Video Game Planning

April 19, 2010

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For most people, preparing for the GMAT is a serious endeavor. Whether you allot three weeks or three months, you're going to spend a lot of time working toward the goal, and it's probably time you're trying to work into an already busy schedule.

One of the most common planning mistakes I see students make is what I call "video game planning." They imagine themselves as a character in a video game who can take on an infinite amount of work, never missing a study session, limited only by the number of waking hours in the day.

Does this sound like you? Have you been guilty of setting impossible goals for yourself, thinking of yourself as an automaton who will have perfectly consistent, precisely executed study sessions right on schedule every day?

It's an easy mistake to make, and it's not always an easy one to remedy. The first step is recognizing the problem.

I've written a lot about the importance of setting realistic goals. This applies to your goal score, but it also applies to you day-to-day and week-to-week study goals. If you recognize that you'll miss a session now and then or you'll have a problem with some material and need to repeat it the next day, you'll be much more flexible in setting your schedule.

In other words, what you think of as a three-week study schedule may really be a four-week study schedule. Think of the ramifications. If you set a test date for three weeks from today and you come up with a carefully devised schedule to maximize your preparation in 21 days, what happens if you fall ill or get unexpectedly busy with work?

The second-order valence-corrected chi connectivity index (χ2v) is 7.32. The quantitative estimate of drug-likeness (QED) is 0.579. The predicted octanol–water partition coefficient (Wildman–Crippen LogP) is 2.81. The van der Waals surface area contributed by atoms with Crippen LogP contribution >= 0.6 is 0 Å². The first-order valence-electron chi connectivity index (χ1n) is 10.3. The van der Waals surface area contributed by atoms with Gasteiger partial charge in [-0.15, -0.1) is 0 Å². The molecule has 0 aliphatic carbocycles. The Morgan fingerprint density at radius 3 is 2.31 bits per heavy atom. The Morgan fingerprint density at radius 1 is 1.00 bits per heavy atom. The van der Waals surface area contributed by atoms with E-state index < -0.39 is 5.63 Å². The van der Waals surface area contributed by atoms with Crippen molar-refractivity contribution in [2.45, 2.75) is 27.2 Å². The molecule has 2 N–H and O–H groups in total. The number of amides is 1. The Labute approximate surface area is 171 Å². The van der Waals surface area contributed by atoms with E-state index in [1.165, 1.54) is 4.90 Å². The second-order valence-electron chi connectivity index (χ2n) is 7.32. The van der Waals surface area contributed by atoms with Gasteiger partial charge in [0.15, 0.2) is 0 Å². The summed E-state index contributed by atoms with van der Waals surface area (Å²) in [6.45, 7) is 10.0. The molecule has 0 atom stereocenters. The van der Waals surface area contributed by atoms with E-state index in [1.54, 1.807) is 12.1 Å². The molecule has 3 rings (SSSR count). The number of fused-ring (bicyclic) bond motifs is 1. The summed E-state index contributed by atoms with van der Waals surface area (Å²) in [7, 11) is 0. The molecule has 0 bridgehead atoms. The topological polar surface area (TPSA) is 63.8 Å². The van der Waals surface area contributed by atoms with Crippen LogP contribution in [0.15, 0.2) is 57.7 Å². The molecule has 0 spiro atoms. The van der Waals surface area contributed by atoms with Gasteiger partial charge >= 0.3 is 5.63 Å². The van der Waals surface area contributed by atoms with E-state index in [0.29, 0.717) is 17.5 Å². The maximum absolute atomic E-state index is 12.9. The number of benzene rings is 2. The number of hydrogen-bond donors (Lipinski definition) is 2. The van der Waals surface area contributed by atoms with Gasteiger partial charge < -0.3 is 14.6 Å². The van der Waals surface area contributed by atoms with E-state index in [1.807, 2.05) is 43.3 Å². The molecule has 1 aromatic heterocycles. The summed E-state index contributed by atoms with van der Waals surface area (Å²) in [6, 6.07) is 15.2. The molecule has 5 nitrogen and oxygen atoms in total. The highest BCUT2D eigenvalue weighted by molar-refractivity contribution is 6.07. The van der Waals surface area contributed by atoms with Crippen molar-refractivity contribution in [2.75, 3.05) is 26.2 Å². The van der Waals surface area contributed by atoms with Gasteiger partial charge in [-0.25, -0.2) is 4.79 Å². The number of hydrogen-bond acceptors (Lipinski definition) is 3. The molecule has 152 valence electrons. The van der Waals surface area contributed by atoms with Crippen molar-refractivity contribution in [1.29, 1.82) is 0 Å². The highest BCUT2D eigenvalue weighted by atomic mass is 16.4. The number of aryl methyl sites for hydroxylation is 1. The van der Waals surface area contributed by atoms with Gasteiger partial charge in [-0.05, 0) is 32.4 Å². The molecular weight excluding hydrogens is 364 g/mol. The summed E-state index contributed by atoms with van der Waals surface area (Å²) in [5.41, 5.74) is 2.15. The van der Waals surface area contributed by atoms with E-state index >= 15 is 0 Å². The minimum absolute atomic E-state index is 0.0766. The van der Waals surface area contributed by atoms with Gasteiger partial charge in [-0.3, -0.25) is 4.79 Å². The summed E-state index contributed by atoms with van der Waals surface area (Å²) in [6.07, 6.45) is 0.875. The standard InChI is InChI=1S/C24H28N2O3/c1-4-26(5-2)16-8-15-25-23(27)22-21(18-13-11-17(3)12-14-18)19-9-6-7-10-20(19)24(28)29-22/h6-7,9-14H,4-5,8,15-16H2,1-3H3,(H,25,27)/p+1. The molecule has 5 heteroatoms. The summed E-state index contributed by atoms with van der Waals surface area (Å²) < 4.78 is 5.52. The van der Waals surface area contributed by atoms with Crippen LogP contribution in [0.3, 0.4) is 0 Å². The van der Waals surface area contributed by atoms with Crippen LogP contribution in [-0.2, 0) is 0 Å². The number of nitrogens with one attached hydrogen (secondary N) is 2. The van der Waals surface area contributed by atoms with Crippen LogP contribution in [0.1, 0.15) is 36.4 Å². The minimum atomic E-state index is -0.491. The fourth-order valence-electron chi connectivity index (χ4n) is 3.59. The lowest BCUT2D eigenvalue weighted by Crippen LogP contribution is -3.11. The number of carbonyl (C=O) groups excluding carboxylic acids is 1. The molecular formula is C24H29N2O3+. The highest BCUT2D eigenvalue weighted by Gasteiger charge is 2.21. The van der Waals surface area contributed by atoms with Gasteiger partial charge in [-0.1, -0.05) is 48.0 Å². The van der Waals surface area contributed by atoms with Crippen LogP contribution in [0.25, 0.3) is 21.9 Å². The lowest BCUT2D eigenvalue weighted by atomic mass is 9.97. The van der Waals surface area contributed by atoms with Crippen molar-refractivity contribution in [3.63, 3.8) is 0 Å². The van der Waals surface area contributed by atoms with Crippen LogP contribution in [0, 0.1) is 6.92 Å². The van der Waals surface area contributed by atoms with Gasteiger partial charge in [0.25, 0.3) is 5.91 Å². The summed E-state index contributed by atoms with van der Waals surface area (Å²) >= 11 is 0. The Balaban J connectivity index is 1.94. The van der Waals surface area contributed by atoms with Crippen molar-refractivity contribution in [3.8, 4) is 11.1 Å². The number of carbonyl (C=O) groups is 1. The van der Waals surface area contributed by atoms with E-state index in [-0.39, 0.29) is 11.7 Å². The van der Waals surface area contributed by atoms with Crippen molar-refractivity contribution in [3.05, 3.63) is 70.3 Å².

In most cases, the surprise interruption leads to missing your exam date or sitting for the test and failing to meet your score goal.

But are these "surprise" interruptions really surprises? How long do you usually go before you have two or three days in a row where studying just doesn't fit in the schedule?

For many of my students, these "surprises" are nearly constant. No study schedule is appropriate unless they build in extra time to cover those contingencies. They will happen.

If any of this sounds familiar, revisit your plans. Maybe your score goal is too optimistic. If you haven't set a test date, maybe you can push it back a couple of weeks. You're not a character in a video game, and the sooner you realize that, the better your chance of reaching your goals.

 

 

About the author: Jeff Sackmann has written many GMAT preparation books, including the popular Total GMAT Math, Total GMAT Verbal, and GMAT 111. He has also created explanations for problems in The Official Guide, as well as 1,800 practice GMAT math questions.

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